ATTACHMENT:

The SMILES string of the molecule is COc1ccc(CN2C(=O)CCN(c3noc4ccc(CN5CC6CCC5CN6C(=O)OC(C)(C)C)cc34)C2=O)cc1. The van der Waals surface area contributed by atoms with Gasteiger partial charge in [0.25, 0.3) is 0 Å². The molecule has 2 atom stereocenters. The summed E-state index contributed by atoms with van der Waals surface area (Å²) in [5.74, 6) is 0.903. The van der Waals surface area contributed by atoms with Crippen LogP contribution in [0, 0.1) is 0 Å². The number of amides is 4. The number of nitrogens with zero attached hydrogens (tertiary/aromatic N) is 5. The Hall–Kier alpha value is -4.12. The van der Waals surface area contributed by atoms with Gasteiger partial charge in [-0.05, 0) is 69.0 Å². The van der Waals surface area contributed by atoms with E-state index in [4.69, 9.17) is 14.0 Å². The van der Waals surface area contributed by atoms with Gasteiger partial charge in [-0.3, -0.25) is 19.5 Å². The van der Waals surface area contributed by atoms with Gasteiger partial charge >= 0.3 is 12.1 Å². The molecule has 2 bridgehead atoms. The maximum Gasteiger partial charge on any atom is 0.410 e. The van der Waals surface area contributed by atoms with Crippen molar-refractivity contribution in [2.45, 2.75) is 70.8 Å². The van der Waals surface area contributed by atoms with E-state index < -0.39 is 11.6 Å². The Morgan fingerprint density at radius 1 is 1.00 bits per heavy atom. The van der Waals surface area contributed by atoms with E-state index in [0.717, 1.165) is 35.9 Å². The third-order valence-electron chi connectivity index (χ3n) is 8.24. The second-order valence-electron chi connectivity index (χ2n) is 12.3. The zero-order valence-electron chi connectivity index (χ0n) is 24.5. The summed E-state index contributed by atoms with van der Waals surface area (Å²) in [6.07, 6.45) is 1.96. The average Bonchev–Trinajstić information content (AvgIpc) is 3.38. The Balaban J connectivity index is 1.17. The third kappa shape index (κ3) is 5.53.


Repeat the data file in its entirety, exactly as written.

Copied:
The SMILES string of the molecule is COc1ccc(CN2C(=O)CCN(c3noc4ccc(CN5CC6CCC5CN6C(=O)OC(C)(C)C)cc34)C2=O)cc1. The van der Waals surface area contributed by atoms with Gasteiger partial charge in [0.25, 0.3) is 0 Å². The molecule has 2 atom stereocenters. The summed E-state index contributed by atoms with van der Waals surface area (Å²) in [5.74, 6) is 0.903. The van der Waals surface area contributed by atoms with Crippen LogP contribution in [0, 0.1) is 0 Å². The number of amides is 4. The number of nitrogens with zero attached hydrogens (tertiary/aromatic N) is 5. The Hall–Kier alpha value is -4.12. The van der Waals surface area contributed by atoms with Gasteiger partial charge in [-0.05, 0) is 69.0 Å². The van der Waals surface area contributed by atoms with E-state index in [4.69, 9.17) is 14.0 Å². The van der Waals surface area contributed by atoms with Gasteiger partial charge in [-0.3, -0.25) is 19.5 Å². The van der Waals surface area contributed by atoms with Gasteiger partial charge >= 0.3 is 12.1 Å². The molecule has 2 bridgehead atoms. The maximum Gasteiger partial charge on any atom is 0.410 e. The van der Waals surface area contributed by atoms with Crippen molar-refractivity contribution in [2.45, 2.75) is 70.8 Å². The van der Waals surface area contributed by atoms with E-state index < -0.39 is 11.6 Å². The Morgan fingerprint density at radius 1 is 1.00 bits per heavy atom. The van der Waals surface area contributed by atoms with E-state index in [0.717, 1.165) is 35.9 Å². The third-order valence-electron chi connectivity index (χ3n) is 8.24. The second-order valence-electron chi connectivity index (χ2n) is 12.3. The zero-order valence-electron chi connectivity index (χ0n) is 24.5. The summed E-state index contributed by atoms with van der Waals surface area (Å²) in [6.07, 6.45) is 1.96. The average Bonchev–Trinajstić information content (AvgIpc) is 3.38. The Balaban J connectivity index is 1.17. The third kappa shape index (κ3) is 5.53.